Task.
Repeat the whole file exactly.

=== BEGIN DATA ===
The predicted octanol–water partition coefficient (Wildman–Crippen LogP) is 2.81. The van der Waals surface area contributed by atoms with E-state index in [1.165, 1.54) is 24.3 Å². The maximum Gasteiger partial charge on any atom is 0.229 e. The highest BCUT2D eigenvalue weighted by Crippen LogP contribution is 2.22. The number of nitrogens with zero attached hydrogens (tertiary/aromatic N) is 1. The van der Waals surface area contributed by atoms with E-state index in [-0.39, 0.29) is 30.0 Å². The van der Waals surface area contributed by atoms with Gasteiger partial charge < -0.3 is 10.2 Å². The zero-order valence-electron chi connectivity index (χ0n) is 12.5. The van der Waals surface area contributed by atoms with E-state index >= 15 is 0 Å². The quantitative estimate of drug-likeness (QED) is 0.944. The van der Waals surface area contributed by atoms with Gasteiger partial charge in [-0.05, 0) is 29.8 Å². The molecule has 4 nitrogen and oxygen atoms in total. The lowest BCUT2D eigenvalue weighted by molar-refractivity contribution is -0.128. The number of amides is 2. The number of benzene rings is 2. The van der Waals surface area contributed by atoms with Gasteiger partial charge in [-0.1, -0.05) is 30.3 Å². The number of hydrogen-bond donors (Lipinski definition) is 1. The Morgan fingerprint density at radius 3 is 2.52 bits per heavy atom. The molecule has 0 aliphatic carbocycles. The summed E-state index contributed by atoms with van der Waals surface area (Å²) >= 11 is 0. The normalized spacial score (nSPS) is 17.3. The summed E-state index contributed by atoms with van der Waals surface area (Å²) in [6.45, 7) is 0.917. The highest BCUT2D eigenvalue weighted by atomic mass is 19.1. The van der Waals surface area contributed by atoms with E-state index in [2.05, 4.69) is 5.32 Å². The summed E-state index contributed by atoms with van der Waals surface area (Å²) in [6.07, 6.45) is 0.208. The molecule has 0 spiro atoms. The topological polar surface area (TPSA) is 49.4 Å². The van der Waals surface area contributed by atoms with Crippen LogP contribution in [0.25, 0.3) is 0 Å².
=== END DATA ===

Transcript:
The predicted octanol–water partition coefficient (Wildman–Crippen LogP) is 2.81. The van der Waals surface area contributed by atoms with E-state index in [1.165, 1.54) is 24.3 Å². The maximum Gasteiger partial charge on any atom is 0.229 e. The highest BCUT2D eigenvalue weighted by Crippen LogP contribution is 2.22. The number of nitrogens with zero attached hydrogens (tertiary/aromatic N) is 1. The van der Waals surface area contributed by atoms with E-state index in [-0.39, 0.29) is 30.0 Å². The van der Waals surface area contributed by atoms with Gasteiger partial charge < -0.3 is 10.2 Å². The zero-order valence-electron chi connectivity index (χ0n) is 12.5. The van der Waals surface area contributed by atoms with E-state index >= 15 is 0 Å². The quantitative estimate of drug-likeness (QED) is 0.944. The van der Waals surface area contributed by atoms with Gasteiger partial charge in [-0.05, 0) is 29.8 Å². The molecule has 4 nitrogen and oxygen atoms in total. The lowest BCUT2D eigenvalue weighted by molar-refractivity contribution is -0.128. The number of amides is 2. The number of benzene rings is 2. The van der Waals surface area contributed by atoms with Gasteiger partial charge in [-0.1, -0.05) is 30.3 Å². The number of hydrogen-bond donors (Lipinski definition) is 1. The Morgan fingerprint density at radius 3 is 2.52 bits per heavy atom. The molecule has 0 aliphatic carbocycles. The summed E-state index contributed by atoms with van der Waals surface area (Å²) >= 11 is 0. The normalized spacial score (nSPS) is 17.3. The summed E-state index contributed by atoms with van der Waals surface area (Å²) in [6.45, 7) is 0.917. The highest BCUT2D eigenvalue weighted by atomic mass is 19.1. The van der Waals surface area contributed by atoms with E-state index in [2.05, 4.69) is 5.32 Å². The summed E-state index contributed by atoms with van der Waals surface area (Å²) in [6.07, 6.45) is 0.208. The molecule has 0 spiro atoms. The topological polar surface area (TPSA) is 49.4 Å². The van der Waals surface area contributed by atoms with Crippen LogP contribution in [0.25, 0.3) is 0 Å².